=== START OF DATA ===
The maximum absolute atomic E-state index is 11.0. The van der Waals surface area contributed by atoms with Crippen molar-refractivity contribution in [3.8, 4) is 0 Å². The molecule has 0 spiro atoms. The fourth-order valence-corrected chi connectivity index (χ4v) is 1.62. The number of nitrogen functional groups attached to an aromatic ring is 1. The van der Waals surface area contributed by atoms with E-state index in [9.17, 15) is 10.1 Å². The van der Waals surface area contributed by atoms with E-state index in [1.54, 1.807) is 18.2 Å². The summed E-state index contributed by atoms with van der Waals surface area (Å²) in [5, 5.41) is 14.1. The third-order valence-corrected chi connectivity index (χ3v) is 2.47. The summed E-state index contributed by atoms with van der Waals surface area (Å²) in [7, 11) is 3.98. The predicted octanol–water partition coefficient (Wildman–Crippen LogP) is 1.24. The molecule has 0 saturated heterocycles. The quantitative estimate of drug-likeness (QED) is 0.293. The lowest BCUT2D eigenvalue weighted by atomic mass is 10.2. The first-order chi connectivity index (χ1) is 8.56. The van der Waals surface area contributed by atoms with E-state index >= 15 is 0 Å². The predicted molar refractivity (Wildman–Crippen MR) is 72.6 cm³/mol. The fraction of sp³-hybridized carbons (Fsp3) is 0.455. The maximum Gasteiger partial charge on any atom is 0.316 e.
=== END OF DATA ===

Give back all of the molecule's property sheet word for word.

The maximum absolute atomic E-state index is 11.0. The van der Waals surface area contributed by atoms with Crippen molar-refractivity contribution in [3.8, 4) is 0 Å². The molecule has 0 spiro atoms. The fourth-order valence-corrected chi connectivity index (χ4v) is 1.62. The number of nitrogen functional groups attached to an aromatic ring is 1. The van der Waals surface area contributed by atoms with E-state index in [9.17, 15) is 10.1 Å². The van der Waals surface area contributed by atoms with E-state index in [1.54, 1.807) is 18.2 Å². The summed E-state index contributed by atoms with van der Waals surface area (Å²) in [5, 5.41) is 14.1. The third-order valence-corrected chi connectivity index (χ3v) is 2.47. The summed E-state index contributed by atoms with van der Waals surface area (Å²) in [7, 11) is 3.98. The predicted octanol–water partition coefficient (Wildman–Crippen LogP) is 1.24. The molecule has 0 saturated heterocycles. The quantitative estimate of drug-likeness (QED) is 0.293. The lowest BCUT2D eigenvalue weighted by atomic mass is 10.2. The first-order chi connectivity index (χ1) is 8.56. The van der Waals surface area contributed by atoms with E-state index >= 15 is 0 Å². The predicted molar refractivity (Wildman–Crippen MR) is 72.6 cm³/mol. The fraction of sp³-hybridized carbons (Fsp3) is 0.455. The maximum Gasteiger partial charge on any atom is 0.316 e.